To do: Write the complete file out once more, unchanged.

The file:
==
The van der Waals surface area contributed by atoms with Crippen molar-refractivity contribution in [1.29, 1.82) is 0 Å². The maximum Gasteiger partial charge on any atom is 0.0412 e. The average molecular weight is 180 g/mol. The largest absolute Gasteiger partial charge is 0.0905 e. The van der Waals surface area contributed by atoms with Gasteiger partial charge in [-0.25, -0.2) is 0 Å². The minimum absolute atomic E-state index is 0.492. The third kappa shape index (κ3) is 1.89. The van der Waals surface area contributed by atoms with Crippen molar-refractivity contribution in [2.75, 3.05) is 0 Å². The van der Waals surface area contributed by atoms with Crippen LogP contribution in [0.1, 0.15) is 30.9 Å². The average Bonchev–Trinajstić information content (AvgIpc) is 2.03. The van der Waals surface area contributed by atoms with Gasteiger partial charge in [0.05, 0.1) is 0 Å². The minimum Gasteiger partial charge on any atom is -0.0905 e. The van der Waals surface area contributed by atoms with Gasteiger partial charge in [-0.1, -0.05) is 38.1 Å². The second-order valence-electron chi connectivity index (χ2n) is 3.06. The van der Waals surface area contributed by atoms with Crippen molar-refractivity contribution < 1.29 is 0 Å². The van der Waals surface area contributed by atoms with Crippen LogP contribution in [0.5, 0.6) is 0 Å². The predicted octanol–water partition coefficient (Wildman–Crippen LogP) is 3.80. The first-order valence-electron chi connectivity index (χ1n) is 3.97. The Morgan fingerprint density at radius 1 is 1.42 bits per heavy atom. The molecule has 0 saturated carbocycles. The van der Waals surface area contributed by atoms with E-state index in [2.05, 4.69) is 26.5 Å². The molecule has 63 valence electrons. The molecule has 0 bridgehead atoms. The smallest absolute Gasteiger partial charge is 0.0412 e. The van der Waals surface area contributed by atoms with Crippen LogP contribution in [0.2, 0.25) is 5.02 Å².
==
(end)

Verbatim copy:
The van der Waals surface area contributed by atoms with Crippen molar-refractivity contribution in [1.29, 1.82) is 0 Å². The maximum Gasteiger partial charge on any atom is 0.0412 e. The average molecular weight is 180 g/mol. The largest absolute Gasteiger partial charge is 0.0905 e. The van der Waals surface area contributed by atoms with Gasteiger partial charge in [-0.25, -0.2) is 0 Å². The minimum absolute atomic E-state index is 0.492. The third kappa shape index (κ3) is 1.89. The van der Waals surface area contributed by atoms with Crippen molar-refractivity contribution in [2.75, 3.05) is 0 Å². The van der Waals surface area contributed by atoms with Crippen LogP contribution in [0.1, 0.15) is 30.9 Å². The average Bonchev–Trinajstić information content (AvgIpc) is 2.03. The van der Waals surface area contributed by atoms with Gasteiger partial charge in [0.05, 0.1) is 0 Å². The minimum Gasteiger partial charge on any atom is -0.0905 e. The van der Waals surface area contributed by atoms with Gasteiger partial charge in [-0.1, -0.05) is 38.1 Å². The second-order valence-electron chi connectivity index (χ2n) is 3.06. The van der Waals surface area contributed by atoms with Crippen molar-refractivity contribution < 1.29 is 0 Å². The van der Waals surface area contributed by atoms with Crippen LogP contribution in [0.5, 0.6) is 0 Å². The predicted octanol–water partition coefficient (Wildman–Crippen LogP) is 3.80. The first-order valence-electron chi connectivity index (χ1n) is 3.97. The Morgan fingerprint density at radius 1 is 1.42 bits per heavy atom. The molecule has 0 saturated carbocycles. The van der Waals surface area contributed by atoms with E-state index in [2.05, 4.69) is 26.5 Å². The molecule has 63 valence electrons. The molecule has 0 bridgehead atoms. The smallest absolute Gasteiger partial charge is 0.0412 e. The van der Waals surface area contributed by atoms with Crippen LogP contribution in [0.2, 0.25) is 5.02 Å².